Arizona Objects To Tucson's 'Culturally Relevant Courses' Proposal

Arizona's Ethnic Studies Law May Derail Another Class

The Arizona Department of Education is raising objections to a delayed, court-ordered multicultural course offering in Tucson public schools, where a controversial Mexican American Studies curriculum was outlawed by the state legislature two years ago.

Tucson’s Unified School District’s (TUSD) governing board voted 3 to 2 last week to approve a multicultural literature class. But Arizona officials say they’re concerned the law might not meet state education standards and may violate Arizona’s 2010 ethnic studies law, the Arizona Daily Star Reports.

While ADE (Arizona Department of Education) is supportive of TUSD’s efforts to develop curriculum that serves the needs of its students, the department must also be mindful of any potential violation of A.R.S. §15-112, particularly subsection (A), paragraph (4), which expressly prohibits courses that “Advocate ethnic solidarity instead of the treatment of pupils as individuals.” Strict adherence to a policy that ties each lesson in the proposed curriculum to the state’s academic standards, combined with a thorough and transparent curriculum review process, will minimize any potential for future issues.

The Arizona Education Department also referred multiple times to the ethnic studies law in its recommendations for revisions to the multicultural course plan, which urges TUSD to:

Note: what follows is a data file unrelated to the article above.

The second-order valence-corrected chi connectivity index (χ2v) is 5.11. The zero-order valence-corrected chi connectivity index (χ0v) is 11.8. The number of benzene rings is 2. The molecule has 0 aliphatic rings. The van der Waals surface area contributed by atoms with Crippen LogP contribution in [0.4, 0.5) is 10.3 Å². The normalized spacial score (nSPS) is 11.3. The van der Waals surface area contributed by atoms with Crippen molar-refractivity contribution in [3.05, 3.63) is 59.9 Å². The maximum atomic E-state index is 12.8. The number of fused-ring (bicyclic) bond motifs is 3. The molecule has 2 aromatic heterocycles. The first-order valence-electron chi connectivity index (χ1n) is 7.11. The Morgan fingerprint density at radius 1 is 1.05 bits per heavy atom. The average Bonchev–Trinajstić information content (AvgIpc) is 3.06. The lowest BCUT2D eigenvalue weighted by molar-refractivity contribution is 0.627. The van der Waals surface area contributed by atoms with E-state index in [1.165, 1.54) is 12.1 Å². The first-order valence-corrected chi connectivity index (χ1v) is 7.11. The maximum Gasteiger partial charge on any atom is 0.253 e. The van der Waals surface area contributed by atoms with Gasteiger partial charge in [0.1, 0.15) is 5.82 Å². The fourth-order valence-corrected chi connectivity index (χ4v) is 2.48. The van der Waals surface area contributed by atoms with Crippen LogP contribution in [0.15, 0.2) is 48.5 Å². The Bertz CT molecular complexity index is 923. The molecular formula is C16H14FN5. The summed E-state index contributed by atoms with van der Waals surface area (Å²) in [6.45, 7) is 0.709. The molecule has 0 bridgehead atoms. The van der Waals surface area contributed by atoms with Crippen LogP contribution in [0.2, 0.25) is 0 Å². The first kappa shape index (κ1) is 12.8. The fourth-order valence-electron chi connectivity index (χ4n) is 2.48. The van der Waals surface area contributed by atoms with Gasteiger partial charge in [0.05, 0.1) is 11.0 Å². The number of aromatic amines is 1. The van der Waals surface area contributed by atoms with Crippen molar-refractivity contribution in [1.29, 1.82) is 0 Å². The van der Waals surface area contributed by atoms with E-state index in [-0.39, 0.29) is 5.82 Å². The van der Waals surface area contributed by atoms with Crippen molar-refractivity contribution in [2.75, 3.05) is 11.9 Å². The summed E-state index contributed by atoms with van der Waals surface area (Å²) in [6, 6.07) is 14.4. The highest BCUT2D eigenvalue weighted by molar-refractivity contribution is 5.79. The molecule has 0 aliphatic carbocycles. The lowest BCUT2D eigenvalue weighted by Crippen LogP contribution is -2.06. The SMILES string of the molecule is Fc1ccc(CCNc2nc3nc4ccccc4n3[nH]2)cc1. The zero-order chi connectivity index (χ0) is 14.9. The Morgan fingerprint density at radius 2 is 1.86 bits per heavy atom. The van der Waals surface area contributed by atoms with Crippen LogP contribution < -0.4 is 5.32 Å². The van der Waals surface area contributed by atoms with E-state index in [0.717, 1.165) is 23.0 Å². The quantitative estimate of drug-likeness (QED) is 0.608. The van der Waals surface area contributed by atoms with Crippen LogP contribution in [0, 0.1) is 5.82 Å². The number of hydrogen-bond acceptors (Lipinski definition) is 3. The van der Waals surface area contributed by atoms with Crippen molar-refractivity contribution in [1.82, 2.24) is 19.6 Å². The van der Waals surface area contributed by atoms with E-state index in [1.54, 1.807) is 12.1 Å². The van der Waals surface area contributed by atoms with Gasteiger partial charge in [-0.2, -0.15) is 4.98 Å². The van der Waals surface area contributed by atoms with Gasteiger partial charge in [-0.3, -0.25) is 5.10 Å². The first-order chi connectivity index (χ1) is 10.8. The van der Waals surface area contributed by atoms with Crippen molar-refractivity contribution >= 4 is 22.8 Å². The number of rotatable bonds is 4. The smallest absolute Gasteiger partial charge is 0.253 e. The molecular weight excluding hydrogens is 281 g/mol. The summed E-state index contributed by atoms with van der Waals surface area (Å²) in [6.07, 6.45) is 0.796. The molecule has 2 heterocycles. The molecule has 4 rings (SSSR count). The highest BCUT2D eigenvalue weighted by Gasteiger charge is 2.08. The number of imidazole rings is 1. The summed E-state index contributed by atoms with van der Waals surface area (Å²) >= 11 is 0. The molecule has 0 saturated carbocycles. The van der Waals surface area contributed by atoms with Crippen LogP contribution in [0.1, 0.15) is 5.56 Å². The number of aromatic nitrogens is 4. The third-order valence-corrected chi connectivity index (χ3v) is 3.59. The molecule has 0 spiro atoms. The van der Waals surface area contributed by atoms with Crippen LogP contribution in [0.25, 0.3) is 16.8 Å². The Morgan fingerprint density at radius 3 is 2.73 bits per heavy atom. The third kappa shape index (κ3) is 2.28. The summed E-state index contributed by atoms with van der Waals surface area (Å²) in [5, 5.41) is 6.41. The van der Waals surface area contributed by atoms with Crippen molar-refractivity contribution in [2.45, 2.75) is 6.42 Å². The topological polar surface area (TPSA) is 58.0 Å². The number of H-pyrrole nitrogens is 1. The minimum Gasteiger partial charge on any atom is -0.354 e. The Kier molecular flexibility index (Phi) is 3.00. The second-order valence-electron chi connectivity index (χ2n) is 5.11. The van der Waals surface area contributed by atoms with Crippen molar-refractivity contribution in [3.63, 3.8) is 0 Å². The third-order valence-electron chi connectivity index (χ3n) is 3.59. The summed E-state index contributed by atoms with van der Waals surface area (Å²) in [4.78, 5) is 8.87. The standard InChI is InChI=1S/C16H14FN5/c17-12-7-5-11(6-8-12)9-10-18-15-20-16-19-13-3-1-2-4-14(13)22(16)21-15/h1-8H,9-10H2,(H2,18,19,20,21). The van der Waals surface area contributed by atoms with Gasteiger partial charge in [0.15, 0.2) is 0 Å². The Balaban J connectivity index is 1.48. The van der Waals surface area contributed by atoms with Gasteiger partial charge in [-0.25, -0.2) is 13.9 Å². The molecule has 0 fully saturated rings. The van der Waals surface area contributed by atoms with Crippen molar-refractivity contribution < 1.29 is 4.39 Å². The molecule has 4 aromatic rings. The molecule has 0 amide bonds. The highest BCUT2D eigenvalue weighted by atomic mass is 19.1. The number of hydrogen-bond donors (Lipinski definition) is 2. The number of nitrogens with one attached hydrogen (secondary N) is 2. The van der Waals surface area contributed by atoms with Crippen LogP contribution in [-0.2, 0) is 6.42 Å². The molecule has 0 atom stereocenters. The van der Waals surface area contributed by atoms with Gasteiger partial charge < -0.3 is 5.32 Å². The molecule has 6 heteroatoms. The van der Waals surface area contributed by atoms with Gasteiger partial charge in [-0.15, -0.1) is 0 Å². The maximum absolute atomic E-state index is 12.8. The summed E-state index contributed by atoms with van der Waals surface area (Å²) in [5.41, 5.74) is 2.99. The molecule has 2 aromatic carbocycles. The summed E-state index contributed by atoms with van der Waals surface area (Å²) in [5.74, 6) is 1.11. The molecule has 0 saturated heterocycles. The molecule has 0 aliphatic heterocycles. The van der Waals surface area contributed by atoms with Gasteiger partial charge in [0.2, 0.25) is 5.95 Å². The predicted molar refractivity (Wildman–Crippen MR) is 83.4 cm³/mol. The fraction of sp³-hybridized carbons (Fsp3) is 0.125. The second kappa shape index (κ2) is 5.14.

Ensure multicultural courses meet the requirements of A.R.S. §15-112 and the Unitary Status Plan by developing courses of study that provide a balanced presentation of diverse viewpoints on controversial issues along with creating a positive and inclusive climate that encourages respect and understanding among students from diverse backgrounds.

TUSD spokesperon Cara Rene told the Arizona Daily Star that the district has made a “good faith effort” to get feedback from state officials.

“It is not premature,” Rene told the paper. “TUSD is under federal court order and mandated timeline to create classes with this specialized curriculum and we are moving forward to meet that order.”

TUSD has sent revised proposals for multicultural classes in history and government to the state for review.

The Arizona legislature passed a law in 2010 aimed at shutting down a controversial Mexican American Studies curriculum that conservative legislators accused of politicizing Latino students.

The program’s teachers and supporters deny the allegations and point to independent studies showing the classes improved student achievement. A federal judge largely upheld the law in March in a lawsuit brought by former Mexican American Studies student Nicolas Dominguez and his mother Margarita Dominguez, but the decision was appealed to the 9th U.S. Circuit Court of Appeals.

Curtis Acosta and Sean Arce, two of the banned program’s developers, have teamed up with Prescott College to offer an independent, after-school course based on the curriculum. Students who participate will earn college credit for their work.

A federal judge ordered Tucson in February to offer culturally relevant courses as part of a separate, decades-long desegregation case.

Before You Go

Occupied America: A History of Chicanos, by Rodolfo Acuña

Latino Books Once Banned In Arizona

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